CIA annual threat report: Cyber, WMDs, conflict top threats to US, allies

"Competition and potential conflict between nation-states remains a critical national security threat," the CIA's Annual Threat Assessment for 2022 said.

 A tactical guided missile is launched, according to state media, at an undisclosed location in North Korea, in this photo released January 17, 2022 by North Korea's Korean Central News Agency (KCNA). (photo credit: KCNA VIA REUTERS)
A tactical guided missile is launched, according to state media, at an undisclosed location in North Korea, in this photo released January 17, 2022 by North Korea's Korean Central News Agency (KCNA).
(photo credit: KCNA VIA REUTERS)

The United States Central Intelligence Agency released its Annual Threat Assessment for 2022, a report highlighting concerns about key adversaries based on the consensus of the Intelligence Community with a focus on "direct, serious threats to the United States during the next year."

The report noted that while it is not a complete assessment of all the challenges facing the US and "notably excludes assessments of US adversaries’ vulnerabilities," it takes into consideration "functional concerns," including cyber threats - primarily from China and Russia - and weapons of mass destruction (WMDs).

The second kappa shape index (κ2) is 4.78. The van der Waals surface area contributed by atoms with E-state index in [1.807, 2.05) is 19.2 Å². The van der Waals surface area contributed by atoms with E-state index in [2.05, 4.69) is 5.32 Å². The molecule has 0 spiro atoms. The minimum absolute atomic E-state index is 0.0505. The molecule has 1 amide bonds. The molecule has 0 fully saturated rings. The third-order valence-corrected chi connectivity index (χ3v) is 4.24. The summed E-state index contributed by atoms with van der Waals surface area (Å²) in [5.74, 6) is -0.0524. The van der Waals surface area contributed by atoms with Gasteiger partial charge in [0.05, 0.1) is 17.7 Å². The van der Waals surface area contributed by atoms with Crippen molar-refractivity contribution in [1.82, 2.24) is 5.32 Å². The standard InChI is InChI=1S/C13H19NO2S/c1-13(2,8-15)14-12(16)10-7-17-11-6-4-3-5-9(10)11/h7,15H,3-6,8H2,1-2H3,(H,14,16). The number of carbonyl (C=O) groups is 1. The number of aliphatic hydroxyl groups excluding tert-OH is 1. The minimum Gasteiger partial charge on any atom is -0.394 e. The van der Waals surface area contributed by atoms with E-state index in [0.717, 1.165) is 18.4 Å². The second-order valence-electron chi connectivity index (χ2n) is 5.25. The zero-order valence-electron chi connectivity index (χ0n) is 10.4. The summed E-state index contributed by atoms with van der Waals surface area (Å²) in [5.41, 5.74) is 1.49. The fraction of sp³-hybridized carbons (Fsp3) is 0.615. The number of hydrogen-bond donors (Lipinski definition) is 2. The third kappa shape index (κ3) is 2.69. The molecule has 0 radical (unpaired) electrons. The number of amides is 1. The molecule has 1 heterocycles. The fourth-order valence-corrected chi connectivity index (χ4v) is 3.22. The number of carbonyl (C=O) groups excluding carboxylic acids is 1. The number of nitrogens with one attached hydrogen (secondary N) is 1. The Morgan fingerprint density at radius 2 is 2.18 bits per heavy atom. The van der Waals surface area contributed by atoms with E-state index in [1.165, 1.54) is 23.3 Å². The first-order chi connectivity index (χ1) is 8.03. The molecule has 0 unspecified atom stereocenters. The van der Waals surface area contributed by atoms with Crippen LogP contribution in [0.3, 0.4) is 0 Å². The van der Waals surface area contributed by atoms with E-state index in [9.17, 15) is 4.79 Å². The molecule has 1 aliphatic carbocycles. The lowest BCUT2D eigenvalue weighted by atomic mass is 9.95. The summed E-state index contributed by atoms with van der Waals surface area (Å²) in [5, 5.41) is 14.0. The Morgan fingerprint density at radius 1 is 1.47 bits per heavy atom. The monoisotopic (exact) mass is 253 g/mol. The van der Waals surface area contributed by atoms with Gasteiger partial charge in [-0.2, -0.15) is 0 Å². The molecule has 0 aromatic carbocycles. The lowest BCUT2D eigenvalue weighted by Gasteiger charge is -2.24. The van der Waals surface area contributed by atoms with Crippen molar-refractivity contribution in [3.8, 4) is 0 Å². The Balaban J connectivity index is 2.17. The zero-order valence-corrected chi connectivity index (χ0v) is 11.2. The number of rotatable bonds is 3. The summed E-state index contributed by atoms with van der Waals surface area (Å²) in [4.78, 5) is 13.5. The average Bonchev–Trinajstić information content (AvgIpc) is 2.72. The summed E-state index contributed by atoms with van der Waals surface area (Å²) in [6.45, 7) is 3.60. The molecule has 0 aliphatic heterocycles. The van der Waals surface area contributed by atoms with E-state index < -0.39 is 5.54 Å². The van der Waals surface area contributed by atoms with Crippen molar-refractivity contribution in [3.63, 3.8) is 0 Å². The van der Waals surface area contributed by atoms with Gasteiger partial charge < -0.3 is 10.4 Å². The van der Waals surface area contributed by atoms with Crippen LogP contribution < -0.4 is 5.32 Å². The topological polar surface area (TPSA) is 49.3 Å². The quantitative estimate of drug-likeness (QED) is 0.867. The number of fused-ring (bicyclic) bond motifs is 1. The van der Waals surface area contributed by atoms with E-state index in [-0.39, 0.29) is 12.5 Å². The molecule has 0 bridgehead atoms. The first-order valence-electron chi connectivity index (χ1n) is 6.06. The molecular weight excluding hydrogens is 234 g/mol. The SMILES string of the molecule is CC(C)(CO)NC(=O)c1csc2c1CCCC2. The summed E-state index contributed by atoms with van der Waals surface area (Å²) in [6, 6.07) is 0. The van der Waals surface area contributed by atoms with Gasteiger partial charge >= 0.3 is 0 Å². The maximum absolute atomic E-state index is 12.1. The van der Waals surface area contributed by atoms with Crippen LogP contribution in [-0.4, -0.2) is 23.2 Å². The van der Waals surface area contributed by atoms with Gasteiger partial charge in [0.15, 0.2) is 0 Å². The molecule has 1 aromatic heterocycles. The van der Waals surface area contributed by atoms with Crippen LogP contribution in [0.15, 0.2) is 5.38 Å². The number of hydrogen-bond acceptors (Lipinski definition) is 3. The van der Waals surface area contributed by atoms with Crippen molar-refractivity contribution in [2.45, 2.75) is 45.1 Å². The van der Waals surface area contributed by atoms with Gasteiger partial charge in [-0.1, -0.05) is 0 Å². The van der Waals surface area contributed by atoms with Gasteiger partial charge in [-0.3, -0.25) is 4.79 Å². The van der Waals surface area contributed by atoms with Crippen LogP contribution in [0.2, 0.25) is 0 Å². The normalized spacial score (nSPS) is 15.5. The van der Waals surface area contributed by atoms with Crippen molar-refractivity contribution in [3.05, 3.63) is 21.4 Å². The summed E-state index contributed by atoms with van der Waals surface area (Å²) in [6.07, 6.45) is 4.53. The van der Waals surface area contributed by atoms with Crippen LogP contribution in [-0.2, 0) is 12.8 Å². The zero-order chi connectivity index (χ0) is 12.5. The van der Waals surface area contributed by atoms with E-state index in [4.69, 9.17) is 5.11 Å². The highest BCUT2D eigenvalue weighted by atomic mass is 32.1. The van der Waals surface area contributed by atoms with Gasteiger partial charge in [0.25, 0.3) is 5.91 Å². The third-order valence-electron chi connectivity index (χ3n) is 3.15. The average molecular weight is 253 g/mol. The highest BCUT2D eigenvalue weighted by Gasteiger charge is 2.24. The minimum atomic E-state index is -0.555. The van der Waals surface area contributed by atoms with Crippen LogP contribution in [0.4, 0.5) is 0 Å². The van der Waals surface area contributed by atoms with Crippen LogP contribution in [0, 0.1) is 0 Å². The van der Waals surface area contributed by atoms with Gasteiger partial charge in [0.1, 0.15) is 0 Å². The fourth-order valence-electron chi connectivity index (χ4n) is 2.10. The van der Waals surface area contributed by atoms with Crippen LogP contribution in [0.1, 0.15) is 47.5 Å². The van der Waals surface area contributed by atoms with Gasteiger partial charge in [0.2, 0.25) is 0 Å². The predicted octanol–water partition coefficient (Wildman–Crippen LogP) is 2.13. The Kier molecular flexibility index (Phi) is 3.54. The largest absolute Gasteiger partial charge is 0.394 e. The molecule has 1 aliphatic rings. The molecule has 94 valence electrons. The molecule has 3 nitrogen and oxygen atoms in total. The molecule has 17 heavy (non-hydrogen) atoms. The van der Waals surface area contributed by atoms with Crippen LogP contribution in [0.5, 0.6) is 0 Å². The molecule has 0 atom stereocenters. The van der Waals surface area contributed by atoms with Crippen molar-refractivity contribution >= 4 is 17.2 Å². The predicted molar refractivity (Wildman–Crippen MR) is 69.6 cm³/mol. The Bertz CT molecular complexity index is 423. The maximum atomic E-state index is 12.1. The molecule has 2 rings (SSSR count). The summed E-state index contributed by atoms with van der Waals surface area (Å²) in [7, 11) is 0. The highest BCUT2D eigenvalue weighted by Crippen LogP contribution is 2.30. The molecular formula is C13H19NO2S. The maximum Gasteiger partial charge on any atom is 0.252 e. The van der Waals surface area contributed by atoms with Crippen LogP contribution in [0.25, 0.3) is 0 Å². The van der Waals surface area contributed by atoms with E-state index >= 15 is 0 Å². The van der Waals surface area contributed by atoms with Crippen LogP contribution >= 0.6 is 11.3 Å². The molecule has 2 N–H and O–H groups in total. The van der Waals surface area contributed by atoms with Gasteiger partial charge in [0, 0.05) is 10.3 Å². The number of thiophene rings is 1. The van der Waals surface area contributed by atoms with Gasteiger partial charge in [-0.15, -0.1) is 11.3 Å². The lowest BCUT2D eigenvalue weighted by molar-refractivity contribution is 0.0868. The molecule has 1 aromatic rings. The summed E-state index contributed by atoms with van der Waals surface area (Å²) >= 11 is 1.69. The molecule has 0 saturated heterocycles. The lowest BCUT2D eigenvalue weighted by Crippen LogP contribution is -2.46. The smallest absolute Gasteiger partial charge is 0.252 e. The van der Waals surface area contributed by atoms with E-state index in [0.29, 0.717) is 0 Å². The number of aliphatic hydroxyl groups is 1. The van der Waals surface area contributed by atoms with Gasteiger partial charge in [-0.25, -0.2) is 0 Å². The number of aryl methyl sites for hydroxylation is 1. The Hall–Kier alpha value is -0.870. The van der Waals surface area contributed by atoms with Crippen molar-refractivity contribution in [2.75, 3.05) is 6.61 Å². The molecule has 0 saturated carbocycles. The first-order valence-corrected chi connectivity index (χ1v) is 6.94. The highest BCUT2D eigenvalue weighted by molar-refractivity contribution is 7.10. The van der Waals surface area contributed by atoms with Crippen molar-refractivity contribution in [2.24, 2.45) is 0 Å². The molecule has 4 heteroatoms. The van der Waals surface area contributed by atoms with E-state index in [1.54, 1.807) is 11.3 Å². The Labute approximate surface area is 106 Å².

"Competition and potential conflict between nation-states remain a critical national security threat," the report said, adding that China, Russia, Iran and North Korea have the intention and ability to advance their own interests at the US and its allies' expense.

The report described Iran as a "regional menace" conducting harmful operations overseas in order to gain influence.

The report added that while North Korea continues its weapons proliferation and disruptive regional and global actions, America and its allies face increased risks as rivals challenge conventional forms of deterrence.

China's aircraft carrier Liaoning takes part in a military drill of Chinese People's Liberation Army (PLA) Navy in the western Pacific Ocean. (credit: STRINGER/ REUTERS)China's aircraft carrier Liaoning takes part in a military drill of Chinese People's Liberation Army (PLA) Navy in the western Pacific Ocean. (credit: STRINGER/ REUTERS)

The assessment also projected that the COVID-19 pandemic will have a lasting impact on the world, "fueling humanitarian and economic crises, political unrest and geopolitical competition" while China and Russia engage in "vaccine diplomacy" using COVID-19 vaccines to gain geopolitical leverage.

The report also emphasized the importance of increasing security in space and minimizing the risk of a conflict that would "affect every state’s ability to safely operate in space."